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How Chris Paul and James Harden perfected the ‘your turn, my turn’ offense

They have incredible synergy, and yet they almost never directly assist each other. Here’s why that’s possible.

On Oct. 17, 2017, five minutes into a decorated partnership the Houston Rockets believe will someday deliver them an NBA championship, James Harden inbounded the ball to Chris Paul along the baseline. With Golden State Warriors wing Patrick McCaw crowding him, Paul slowly rotated his six-foot frame towards the basket, threw a jab step, and then rocked his body an inch out of McCaw’s reach to drill one of his patented fadeaway jumpers.

That was the first hoop Harden and Paul shared in what promised to be the dawn of a wonderful relationship. It was also the last time Harden and Paul would assist one of each other’s baskets until Nov. 18, just over one month later. Two years into their union, the general infrequency in which they feed each other has been a consistent, somewhat surprising theme.

Of Harden’s 586 total assists during the 2018-19 regular season, only 14 went to Paul. More went to, in order: Clint Capela, Eric Gordon, PJ Tucker, Gerald Green, Danuel House Jr., Kenneth Faried, James Ennis III, Austin Rivers, and Nene. Thirteen were distributed to Gary Clark, who played 1,200 fewer minutes than Paul this season. Meanwhile, Paul assisted 39 of Harden’s baskets, fewer than the number of hoops he assisted Gordon, Capela, Tucker, and Green. In 1130 minutes together, Houston’s two best players — a pair that averaged 15.7 assists per game overall this year, which was more than any other two teammates in the league – only set each other up on 53 total buckets.

For reference:

  • Oklahoma City’s Russell Westbrook and Paul George yielded 212 total assists between them this season.
  • Portland’s Damian Lillard and C.J. McCollum were at 132.
  • Milwaukee’s Khris Middleton and Giannis Antetokounmpo were at 150.
  • Stephen Curry and Kevin Durant were at 186.
  • Even LeBron James and Lonzo Ball made it to 74 this year.
  • Looking at two quick examples from the recent past, Durant and Westbrook – whose partnership often felt like two solo artists working separately – hooked up 320 times in their last regular season together. Dwayne Wade and LeBron assisted each other 67 times during their first championship run in 2012.

Paul missed 48 games over the past two years, which obviously impacts total numbers. But even with that caveat, these are pretty jarring.

In the 2019 playoffs, Harden has assisted at least one basket for nine of his teammates. None have gone to Paul. Meanwhile, Paul has only assisted four Harden buckets. In last year’s playoff run, Harden only assisted six of Paul’s baskets. Paul to Harden? Four. That’s a total of 14 hookups to each other in 624 playoff minutes.

“Is there another tandem of two Hall of Fame point guards?” Rockets coach Mike D’Antoni said when asked why Harden and Paul don’t collaborate more often. “James is an iso guy, that’s what he does. That’s what he does best. He’s great at it. We exploit that and we’ll live with the consequences...we’re not questioning now ‘Oh yeah let’s change everything and let’s figure something else out.’ No we’re not doing that.”

Paul and Harden are two all-time delivery men and fabulous spot-up shooters who don’t directly use these invaluable traits to help each other. Instead, they take turns conducting the same ship, a setup that is less than ideal in other situations.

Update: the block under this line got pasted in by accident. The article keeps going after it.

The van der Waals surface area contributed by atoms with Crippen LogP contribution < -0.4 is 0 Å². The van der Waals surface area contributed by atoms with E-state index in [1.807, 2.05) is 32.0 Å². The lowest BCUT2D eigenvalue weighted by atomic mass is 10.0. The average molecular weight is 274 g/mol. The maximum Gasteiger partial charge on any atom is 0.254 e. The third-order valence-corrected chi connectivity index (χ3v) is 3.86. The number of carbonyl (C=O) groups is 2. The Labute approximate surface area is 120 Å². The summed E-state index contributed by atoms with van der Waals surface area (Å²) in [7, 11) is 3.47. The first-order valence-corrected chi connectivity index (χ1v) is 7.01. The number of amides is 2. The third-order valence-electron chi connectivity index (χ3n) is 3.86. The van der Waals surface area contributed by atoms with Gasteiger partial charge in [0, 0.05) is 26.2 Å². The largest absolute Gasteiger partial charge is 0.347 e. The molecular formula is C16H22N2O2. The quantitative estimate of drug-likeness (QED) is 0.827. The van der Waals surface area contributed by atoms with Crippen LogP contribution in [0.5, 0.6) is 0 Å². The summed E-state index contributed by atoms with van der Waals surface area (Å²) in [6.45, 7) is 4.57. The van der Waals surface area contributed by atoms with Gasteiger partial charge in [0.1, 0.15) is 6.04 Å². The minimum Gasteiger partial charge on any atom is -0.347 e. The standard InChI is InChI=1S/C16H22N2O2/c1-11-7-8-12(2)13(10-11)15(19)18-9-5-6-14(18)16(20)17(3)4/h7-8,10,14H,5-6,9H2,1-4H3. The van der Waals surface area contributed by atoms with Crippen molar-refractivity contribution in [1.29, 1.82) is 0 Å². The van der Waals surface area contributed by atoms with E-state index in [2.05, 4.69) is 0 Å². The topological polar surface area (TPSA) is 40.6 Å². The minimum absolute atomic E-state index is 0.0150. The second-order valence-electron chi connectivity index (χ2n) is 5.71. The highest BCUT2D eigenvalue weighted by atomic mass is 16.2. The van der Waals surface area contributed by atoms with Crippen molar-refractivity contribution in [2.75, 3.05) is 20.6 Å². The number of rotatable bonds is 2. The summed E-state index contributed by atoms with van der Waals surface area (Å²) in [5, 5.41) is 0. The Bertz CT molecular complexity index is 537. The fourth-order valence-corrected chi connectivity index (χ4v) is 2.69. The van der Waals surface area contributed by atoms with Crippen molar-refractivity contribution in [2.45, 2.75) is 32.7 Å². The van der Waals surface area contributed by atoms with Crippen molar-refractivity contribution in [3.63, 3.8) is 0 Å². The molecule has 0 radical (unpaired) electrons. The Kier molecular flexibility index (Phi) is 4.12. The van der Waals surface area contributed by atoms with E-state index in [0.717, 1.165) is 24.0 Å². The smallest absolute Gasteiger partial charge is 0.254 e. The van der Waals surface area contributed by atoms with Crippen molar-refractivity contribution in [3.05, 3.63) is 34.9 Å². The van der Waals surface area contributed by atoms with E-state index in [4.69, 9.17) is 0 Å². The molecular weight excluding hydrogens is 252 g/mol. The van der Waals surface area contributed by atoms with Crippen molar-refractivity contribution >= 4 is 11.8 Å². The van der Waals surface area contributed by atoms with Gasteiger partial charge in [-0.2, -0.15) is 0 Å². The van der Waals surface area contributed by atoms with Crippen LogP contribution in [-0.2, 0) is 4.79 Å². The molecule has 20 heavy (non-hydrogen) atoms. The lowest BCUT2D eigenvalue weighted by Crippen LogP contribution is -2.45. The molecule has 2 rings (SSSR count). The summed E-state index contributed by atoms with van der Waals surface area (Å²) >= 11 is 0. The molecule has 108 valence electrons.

So why has the partnership worked so well?

Houston Rockets v Golden State Warriors - Game Five Photo by Ezra Shaw/Getty Images

When news first broke that Paul was headed to Houston, many were curious—if not outright skeptical—that his game would fit with Harden’s. Paul and his inner circle has always disputed that notion. The way Paul sees it, his style of play has always been dictated by his teammates.

“Everybody has always thought I wanted to be this ball-dominant guard, but I’ve never played with one. I mean I’ve played with Eric Bledsoe, Darren Collison, Randy Foye—I don’t want to leave nobody out—but I haven’t really played with a lot of other ball-handlers,” Paul told SB Nation. “I mean, like, JJ Redick wasn’t much of a ball handler. [Former New Orleans Hornets teammate Morris Peterson] wasn’t much of a ball handler.”

During the 2014-15 season, no player assisted any one teammate more than Paul assisted Blake Griffin and Redick (262 and 214 times, respectively.) Now 34, Paul enjoys gazing out at a teammate who doesn’t need his assistance.

“It’s been great. It’s been cool. It’s the way that we play,” he said. “If you play the way that we play, push it in transition and stuff like that, and then we play together some and then we don’t play together some. I don’t think for me and him, we don’t even pay any attention [to assisting each other].”

Bobbing off the ball has its advantages, particularly for an aging point guard who no longer is able to commandeer a top-10 offense by himself. During the regular season, Paul has been an even more efficient scorer without Harden on the floor, but this postseason has been a different story. Paul’s effective field goal percentage goes from an atrocious 39.8 without Harden to an impressive 53.1 with him, according to

“Chris is in a situation where he needs someone like James to be able to score the ball as much as he does. That helps his game,” Willie Green, a Warriors assistant coach who is also Paul’s former teammate and close friend, told SB Nation. “Even though he’s not assisting necessarily to James, James puts so much pressure on the defense that it allows other guys to be free.”